Tag Archives: Carter v. Canada

Dignity, Politics, and Medical Assistance in Dying

Harry Critchley considers the meaning and role of dignity within debates on medical assistance in dying.

Incremental medical assistance in dying

Stuart Chambers comments on the incrementalism that characterizes the Liberal government’s legislation on medical assistance in dying.

Proposed Canadian legislation on medical assistance in dying

Leah Hutt summarizes the eligibility criteria and safeguards for medical assistance in dying, as proposed by the Government of Canada.

Physician-assisted death needs expert reporting and monitoring

Juliet Guichon and Pauline Alakija argue that governments should require that physician-assisted deaths be reportable to (and by) coroners and medical examiners, so that scrupulous monitoring of physician-assisted death may occur.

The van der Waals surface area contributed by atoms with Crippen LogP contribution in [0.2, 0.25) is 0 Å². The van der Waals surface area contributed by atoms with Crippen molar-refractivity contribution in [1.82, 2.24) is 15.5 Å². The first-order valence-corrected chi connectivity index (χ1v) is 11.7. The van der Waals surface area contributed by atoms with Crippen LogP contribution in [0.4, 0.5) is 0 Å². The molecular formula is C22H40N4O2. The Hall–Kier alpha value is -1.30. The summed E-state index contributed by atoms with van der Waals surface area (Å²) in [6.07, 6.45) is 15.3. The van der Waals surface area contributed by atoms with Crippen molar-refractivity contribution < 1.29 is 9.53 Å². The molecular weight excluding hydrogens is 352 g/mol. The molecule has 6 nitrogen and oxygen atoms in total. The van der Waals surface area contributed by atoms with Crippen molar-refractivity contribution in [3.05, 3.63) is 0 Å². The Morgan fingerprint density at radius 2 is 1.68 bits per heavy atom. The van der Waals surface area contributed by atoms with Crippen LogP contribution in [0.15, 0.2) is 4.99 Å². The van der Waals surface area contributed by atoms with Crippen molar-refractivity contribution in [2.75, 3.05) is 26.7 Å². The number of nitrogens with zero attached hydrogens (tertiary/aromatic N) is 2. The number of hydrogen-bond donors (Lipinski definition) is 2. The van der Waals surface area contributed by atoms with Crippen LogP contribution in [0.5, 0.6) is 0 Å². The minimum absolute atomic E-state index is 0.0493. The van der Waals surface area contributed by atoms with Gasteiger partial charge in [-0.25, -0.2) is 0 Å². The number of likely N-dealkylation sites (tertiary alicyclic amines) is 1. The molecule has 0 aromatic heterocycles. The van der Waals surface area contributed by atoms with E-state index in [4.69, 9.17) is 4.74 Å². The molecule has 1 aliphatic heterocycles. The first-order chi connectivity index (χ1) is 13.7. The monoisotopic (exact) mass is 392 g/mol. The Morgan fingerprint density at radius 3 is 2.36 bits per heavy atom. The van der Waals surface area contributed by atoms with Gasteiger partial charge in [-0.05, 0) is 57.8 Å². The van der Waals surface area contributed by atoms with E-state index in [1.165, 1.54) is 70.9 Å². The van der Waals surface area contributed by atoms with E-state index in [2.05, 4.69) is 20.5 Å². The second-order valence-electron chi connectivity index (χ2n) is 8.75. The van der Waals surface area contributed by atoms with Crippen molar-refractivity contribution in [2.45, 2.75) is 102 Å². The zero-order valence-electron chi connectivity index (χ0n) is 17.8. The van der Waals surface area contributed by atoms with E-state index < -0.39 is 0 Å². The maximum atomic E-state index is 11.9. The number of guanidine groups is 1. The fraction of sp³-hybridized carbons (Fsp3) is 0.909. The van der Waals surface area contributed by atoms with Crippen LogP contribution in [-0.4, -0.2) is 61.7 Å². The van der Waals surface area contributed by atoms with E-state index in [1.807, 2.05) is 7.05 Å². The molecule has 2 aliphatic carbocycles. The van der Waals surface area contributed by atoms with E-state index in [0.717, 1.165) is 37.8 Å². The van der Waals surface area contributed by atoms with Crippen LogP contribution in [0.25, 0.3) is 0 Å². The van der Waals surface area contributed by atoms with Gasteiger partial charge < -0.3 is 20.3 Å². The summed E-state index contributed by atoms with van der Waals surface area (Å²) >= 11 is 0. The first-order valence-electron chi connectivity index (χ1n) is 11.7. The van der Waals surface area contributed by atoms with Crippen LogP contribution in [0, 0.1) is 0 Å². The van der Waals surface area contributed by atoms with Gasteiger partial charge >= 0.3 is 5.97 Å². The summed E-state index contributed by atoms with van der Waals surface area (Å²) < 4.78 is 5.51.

Clarifying the Assisted Death Recommendations

Maureen Taylor, Jocelyn Downie, and Jennifer Gibson suggest that recent commentaries on official Reports on assisted death in Canada misstate the recommendations made in the Reports and their relationship to the Supreme Court of Canada’s decision in Carter.